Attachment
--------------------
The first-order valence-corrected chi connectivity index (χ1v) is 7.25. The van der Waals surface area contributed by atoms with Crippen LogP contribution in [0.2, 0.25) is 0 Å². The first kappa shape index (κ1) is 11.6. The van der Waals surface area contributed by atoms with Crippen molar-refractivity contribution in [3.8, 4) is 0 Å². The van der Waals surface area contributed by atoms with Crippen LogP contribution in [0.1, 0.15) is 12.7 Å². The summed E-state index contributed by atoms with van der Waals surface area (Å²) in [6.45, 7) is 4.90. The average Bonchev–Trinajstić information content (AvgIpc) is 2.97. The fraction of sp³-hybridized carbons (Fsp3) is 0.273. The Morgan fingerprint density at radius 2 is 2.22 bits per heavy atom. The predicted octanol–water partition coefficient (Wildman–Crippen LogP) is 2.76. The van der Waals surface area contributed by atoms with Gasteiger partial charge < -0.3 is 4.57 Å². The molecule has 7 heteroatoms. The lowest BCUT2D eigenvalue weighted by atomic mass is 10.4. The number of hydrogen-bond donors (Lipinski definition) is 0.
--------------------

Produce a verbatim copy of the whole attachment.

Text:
The first-order valence-corrected chi connectivity index (χ1v) is 7.25. The van der Waals surface area contributed by atoms with Crippen LogP contribution in [0.2, 0.25) is 0 Å². The first kappa shape index (κ1) is 11.6. The van der Waals surface area contributed by atoms with Crippen molar-refractivity contribution in [3.8, 4) is 0 Å². The van der Waals surface area contributed by atoms with Crippen LogP contribution in [0.1, 0.15) is 12.7 Å². The summed E-state index contributed by atoms with van der Waals surface area (Å²) in [6.45, 7) is 4.90. The average Bonchev–Trinajstić information content (AvgIpc) is 2.97. The fraction of sp³-hybridized carbons (Fsp3) is 0.273. The Morgan fingerprint density at radius 2 is 2.22 bits per heavy atom. The predicted octanol–water partition coefficient (Wildman–Crippen LogP) is 2.76. The van der Waals surface area contributed by atoms with Gasteiger partial charge < -0.3 is 4.57 Å². The molecule has 7 heteroatoms. The lowest BCUT2D eigenvalue weighted by atomic mass is 10.4. The number of hydrogen-bond donors (Lipinski definition) is 0.